This week, the Canadian government announced that it will take measures to address plastic pollution. During the announcement, a journalist asked the Prime Minister what he and his family are doing to reduce plastic waste.

Here’s what he said:

“We have recently switched to drinking water bottles out of water out of when we have water bottles out of plastic uh, sorry, away from plastic toward paper, um, like drink box water bottles kind of things.”

Ok, I think we can all agree that response was an epic fail. But I really don’t care.

The important thing is that the Prime Minister is recognizing that it’s not the responsibility of each one of us to fix Canada’s plastic pollution problem. They recognized that plastics can be harmful for the environment, and that the responsibility for cleaning up that mess should fall on the companies that make the plastics, the packaging and the products, not the consumers.

Prime Minister Justin Trudeau announcing the federal government’s new action on plastic pollution

What I care about is the fact that the federal government committed to reduce plastic waste across Canada as early as 2021. 

This question of what each of us is doing at home is a distraction from the real problem. We need to stop blaming individuals for the waste in our environment, and start putting that responsibility where it belongs.

Reducing plastics as early as 2021

These are the most significant commitments from the announcement, which includes also measures on fishing gears, international cooperation and research:

  • Banning harmful single-use plastics as early as 2021 under the Canadian Environmental Protection Act and taking other steps to reduce plastic waste, such as targets for collection and recycling
  • Extended Producer Responsibility – Ensuring that companies that manufacture plastic products or sell items with plastic packaging are responsible for managing the collection and recycling of their plastic waste
  • Reducing plastic waste from federal operations.

Ban harmful single-use plastics

Bans are important because they recognize that too much of what we use is made to be used once and thrown away.

Obviously, bans on single-use plastics do not include any of the necessary ones that are important to make our lives better, or even save lives. This includes plastics in the healthcare sector, for example, or for people with disabilities.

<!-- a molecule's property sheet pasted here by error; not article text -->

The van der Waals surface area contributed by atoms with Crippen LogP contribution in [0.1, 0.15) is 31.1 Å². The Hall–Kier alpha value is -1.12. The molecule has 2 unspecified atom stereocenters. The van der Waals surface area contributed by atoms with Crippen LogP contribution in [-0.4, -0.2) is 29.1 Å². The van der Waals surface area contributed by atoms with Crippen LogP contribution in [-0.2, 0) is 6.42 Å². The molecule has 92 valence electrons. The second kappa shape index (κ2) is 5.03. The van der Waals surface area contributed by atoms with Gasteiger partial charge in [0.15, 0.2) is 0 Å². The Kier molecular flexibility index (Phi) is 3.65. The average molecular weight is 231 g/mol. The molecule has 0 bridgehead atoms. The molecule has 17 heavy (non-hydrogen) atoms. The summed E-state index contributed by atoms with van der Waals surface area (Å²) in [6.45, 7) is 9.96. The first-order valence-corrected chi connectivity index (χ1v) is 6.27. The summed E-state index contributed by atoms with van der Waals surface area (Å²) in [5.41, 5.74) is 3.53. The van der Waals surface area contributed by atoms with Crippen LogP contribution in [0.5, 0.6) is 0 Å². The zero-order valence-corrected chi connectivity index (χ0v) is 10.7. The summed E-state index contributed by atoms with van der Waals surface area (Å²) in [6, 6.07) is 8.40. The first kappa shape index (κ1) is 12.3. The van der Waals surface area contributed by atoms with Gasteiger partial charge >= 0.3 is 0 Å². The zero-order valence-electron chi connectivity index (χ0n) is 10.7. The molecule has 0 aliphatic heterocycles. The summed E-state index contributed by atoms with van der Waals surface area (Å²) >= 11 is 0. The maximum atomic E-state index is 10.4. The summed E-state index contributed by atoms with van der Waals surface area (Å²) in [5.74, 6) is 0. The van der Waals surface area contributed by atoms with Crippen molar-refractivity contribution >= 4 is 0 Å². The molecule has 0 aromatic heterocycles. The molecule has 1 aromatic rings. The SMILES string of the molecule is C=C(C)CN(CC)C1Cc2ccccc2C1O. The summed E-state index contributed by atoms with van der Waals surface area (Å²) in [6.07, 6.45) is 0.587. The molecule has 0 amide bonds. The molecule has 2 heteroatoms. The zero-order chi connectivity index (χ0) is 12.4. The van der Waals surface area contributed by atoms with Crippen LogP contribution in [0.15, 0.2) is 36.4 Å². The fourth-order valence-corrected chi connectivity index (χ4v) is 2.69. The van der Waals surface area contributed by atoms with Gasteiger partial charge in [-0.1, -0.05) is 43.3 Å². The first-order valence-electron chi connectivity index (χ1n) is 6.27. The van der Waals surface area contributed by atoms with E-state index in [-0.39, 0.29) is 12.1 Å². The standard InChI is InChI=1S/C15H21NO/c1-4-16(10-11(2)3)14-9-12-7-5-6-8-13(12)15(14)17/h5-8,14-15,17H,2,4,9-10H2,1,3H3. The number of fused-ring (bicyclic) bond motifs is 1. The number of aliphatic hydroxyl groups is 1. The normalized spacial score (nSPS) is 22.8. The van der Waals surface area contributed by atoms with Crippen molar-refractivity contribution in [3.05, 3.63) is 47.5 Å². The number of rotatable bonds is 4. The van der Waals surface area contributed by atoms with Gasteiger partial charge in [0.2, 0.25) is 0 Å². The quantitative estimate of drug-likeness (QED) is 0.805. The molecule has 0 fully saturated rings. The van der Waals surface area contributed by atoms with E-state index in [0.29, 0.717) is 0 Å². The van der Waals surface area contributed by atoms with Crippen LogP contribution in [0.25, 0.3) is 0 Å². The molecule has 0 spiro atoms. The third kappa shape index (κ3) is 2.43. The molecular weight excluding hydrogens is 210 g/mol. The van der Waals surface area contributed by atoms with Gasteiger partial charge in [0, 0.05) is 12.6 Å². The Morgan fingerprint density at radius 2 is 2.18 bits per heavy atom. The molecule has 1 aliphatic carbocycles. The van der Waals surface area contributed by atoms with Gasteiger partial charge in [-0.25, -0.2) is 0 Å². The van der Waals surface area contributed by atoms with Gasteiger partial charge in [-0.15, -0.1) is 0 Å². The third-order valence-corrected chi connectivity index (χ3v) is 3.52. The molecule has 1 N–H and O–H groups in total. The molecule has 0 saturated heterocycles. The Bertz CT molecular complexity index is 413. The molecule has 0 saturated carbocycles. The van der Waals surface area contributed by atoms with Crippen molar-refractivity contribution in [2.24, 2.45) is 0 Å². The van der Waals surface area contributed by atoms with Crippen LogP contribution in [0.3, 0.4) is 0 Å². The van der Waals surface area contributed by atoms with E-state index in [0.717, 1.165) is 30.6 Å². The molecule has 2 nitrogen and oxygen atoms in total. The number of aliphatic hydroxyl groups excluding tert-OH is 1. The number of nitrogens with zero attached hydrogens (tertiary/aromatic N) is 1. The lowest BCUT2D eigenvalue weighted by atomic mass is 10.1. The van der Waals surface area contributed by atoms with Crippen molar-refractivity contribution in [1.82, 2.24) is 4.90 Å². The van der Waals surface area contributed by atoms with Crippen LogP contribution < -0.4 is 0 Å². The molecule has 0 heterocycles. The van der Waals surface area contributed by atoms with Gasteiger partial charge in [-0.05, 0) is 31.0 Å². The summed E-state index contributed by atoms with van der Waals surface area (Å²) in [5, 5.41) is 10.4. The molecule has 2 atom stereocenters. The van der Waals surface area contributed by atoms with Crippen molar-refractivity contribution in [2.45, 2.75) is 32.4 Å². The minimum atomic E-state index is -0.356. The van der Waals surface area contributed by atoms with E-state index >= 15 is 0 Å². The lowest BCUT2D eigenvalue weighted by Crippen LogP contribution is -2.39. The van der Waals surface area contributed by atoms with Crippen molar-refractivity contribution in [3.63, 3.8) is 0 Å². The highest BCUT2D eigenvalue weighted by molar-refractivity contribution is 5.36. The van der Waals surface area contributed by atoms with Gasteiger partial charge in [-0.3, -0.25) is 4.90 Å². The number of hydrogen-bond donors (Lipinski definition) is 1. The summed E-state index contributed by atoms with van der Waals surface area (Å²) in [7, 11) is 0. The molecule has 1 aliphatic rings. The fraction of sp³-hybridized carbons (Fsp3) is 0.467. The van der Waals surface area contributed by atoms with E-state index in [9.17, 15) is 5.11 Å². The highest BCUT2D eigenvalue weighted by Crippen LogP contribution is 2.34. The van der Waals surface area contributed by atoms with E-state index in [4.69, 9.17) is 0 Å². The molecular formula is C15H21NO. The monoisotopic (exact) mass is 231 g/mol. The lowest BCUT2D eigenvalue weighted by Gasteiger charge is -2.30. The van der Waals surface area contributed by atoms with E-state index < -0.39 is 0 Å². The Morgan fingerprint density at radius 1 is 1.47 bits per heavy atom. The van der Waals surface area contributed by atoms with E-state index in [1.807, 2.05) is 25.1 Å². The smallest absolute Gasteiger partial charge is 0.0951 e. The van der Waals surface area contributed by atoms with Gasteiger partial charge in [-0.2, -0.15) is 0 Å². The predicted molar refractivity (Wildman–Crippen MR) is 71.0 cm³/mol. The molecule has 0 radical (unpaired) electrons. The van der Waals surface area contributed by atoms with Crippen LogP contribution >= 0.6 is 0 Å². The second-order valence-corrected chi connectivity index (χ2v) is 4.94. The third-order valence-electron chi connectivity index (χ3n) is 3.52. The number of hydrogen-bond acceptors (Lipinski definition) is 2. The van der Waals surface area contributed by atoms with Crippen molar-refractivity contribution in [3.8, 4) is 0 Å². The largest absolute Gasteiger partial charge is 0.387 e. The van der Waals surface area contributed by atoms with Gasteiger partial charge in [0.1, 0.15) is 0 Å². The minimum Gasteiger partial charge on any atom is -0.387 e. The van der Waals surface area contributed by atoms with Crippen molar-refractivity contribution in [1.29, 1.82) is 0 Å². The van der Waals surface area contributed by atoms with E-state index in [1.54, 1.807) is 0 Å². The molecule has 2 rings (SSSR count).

The bans the feds have proposed are about getting rid of those unnecessary and wasteful pieces of garbage that are ruining beaches, filling up the oceans and harming wildlife.

Hold industry accountable

Industry accountability is the most important part of this commitment.

Corporations like to put the blame on consumers for our “mismanagement” of plastic waste. But the corporations are the ones filling our stores with plastics that are tough to recycle. And they should be responsible for finding ways to collect and reuse or recycle it.

Aiming for collection rates of over 90% for all plastic items will force producers to get creative. It will help reduce the amount of plastics sold, as well as transition to systems where packaging could be reused and returned. Imagine if someone invented a reusable shopping bag or even a reusable coffee cup! Amazing, right?

Reducing waste in government operations

Finally, it’s great that the government has committed to reduce single use plastics in its own operations. That will strengthen the market for reusable and sustainable alternatives, and set the way for reducing waste in the private sector as well.  A first step could be to eliminate plastic bottles and disposable cups from any federal government operation, in the hope that provinces and municipalities follow suit.

So no, I don’t care if the Prime Minister used to drink water from plastic bottles – although I’m sure his tap water is excellent. Reducing plastic pollution all over Canada will have a far greater impact.